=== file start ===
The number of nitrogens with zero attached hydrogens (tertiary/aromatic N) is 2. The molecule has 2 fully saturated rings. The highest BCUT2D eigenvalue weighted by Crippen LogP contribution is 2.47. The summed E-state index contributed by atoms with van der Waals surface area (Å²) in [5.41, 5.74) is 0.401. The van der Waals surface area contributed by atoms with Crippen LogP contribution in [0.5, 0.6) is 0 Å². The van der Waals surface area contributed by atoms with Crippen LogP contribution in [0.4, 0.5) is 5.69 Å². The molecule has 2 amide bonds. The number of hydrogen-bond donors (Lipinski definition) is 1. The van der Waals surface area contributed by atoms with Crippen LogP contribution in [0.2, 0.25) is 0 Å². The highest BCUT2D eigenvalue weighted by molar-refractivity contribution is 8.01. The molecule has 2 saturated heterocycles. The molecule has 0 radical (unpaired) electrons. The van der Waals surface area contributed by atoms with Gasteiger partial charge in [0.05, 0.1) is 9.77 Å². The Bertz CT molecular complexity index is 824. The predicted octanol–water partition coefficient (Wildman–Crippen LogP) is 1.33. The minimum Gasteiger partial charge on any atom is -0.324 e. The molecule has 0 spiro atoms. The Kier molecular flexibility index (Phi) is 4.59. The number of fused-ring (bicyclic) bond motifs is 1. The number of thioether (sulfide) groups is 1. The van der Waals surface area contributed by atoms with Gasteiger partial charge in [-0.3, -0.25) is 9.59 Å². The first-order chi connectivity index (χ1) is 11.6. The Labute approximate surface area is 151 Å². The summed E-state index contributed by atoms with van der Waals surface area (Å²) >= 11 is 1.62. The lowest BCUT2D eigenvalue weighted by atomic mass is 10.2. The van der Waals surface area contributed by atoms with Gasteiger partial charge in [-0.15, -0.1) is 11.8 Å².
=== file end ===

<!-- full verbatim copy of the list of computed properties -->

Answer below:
The number of nitrogens with zero attached hydrogens (tertiary/aromatic N) is 2. The molecule has 2 fully saturated rings. The highest BCUT2D eigenvalue weighted by Crippen LogP contribution is 2.47. The summed E-state index contributed by atoms with van der Waals surface area (Å²) in [5.41, 5.74) is 0.401. The van der Waals surface area contributed by atoms with Crippen LogP contribution in [0.5, 0.6) is 0 Å². The van der Waals surface area contributed by atoms with Crippen LogP contribution in [0.4, 0.5) is 5.69 Å². The molecule has 2 amide bonds. The number of hydrogen-bond donors (Lipinski definition) is 1. The van der Waals surface area contributed by atoms with Crippen LogP contribution in [0.2, 0.25) is 0 Å². The highest BCUT2D eigenvalue weighted by molar-refractivity contribution is 8.01. The molecule has 2 saturated heterocycles. The molecule has 0 radical (unpaired) electrons. The van der Waals surface area contributed by atoms with Gasteiger partial charge in [0.05, 0.1) is 9.77 Å². The Bertz CT molecular complexity index is 824. The predicted octanol–water partition coefficient (Wildman–Crippen LogP) is 1.33. The minimum Gasteiger partial charge on any atom is -0.324 e. The molecule has 0 spiro atoms. The Kier molecular flexibility index (Phi) is 4.59. The number of fused-ring (bicyclic) bond motifs is 1. The number of thioether (sulfide) groups is 1. The van der Waals surface area contributed by atoms with Gasteiger partial charge in [-0.3, -0.25) is 9.59 Å². The first-order chi connectivity index (χ1) is 11.6. The Labute approximate surface area is 151 Å². The summed E-state index contributed by atoms with van der Waals surface area (Å²) >= 11 is 1.62. The lowest BCUT2D eigenvalue weighted by atomic mass is 10.2. The van der Waals surface area contributed by atoms with Gasteiger partial charge in [-0.15, -0.1) is 11.8 Å².